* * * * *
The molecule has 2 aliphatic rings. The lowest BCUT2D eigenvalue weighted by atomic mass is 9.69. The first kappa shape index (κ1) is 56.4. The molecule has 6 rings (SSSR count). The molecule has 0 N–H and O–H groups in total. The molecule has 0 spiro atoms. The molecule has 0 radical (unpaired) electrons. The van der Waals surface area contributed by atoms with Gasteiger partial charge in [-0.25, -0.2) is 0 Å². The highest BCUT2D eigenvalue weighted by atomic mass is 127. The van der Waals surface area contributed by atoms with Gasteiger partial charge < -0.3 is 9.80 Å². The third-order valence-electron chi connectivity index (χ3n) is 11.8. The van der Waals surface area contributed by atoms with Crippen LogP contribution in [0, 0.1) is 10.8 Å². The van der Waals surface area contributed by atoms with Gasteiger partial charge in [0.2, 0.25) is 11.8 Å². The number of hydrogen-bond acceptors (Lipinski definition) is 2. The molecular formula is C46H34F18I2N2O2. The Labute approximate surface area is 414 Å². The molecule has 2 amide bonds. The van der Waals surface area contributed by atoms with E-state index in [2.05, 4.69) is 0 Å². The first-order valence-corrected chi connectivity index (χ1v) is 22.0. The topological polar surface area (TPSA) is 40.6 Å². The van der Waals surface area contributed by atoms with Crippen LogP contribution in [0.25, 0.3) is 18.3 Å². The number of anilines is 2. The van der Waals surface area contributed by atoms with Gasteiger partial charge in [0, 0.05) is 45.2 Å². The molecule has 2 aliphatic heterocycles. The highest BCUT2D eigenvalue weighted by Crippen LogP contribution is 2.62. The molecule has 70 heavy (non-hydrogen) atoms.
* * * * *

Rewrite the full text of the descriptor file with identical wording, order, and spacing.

The molecule has 2 aliphatic rings. The lowest BCUT2D eigenvalue weighted by atomic mass is 9.69. The first kappa shape index (κ1) is 56.4. The molecule has 6 rings (SSSR count). The molecule has 0 N–H and O–H groups in total. The molecule has 0 spiro atoms. The molecule has 0 radical (unpaired) electrons. The van der Waals surface area contributed by atoms with Gasteiger partial charge in [-0.25, -0.2) is 0 Å². The highest BCUT2D eigenvalue weighted by atomic mass is 127. The van der Waals surface area contributed by atoms with Gasteiger partial charge < -0.3 is 9.80 Å². The third-order valence-electron chi connectivity index (χ3n) is 11.8. The van der Waals surface area contributed by atoms with Crippen LogP contribution in [0, 0.1) is 10.8 Å². The van der Waals surface area contributed by atoms with Gasteiger partial charge in [0.2, 0.25) is 11.8 Å². The number of hydrogen-bond acceptors (Lipinski definition) is 2. The molecular formula is C46H34F18I2N2O2. The Labute approximate surface area is 414 Å². The molecule has 2 amide bonds. The van der Waals surface area contributed by atoms with E-state index in [2.05, 4.69) is 0 Å². The first-order valence-corrected chi connectivity index (χ1v) is 22.0. The topological polar surface area (TPSA) is 40.6 Å². The van der Waals surface area contributed by atoms with Crippen LogP contribution in [0.25, 0.3) is 18.3 Å². The number of anilines is 2. The van der Waals surface area contributed by atoms with Gasteiger partial charge in [0, 0.05) is 45.2 Å². The molecule has 2 aliphatic heterocycles. The highest BCUT2D eigenvalue weighted by Crippen LogP contribution is 2.62. The molecule has 70 heavy (non-hydrogen) atoms.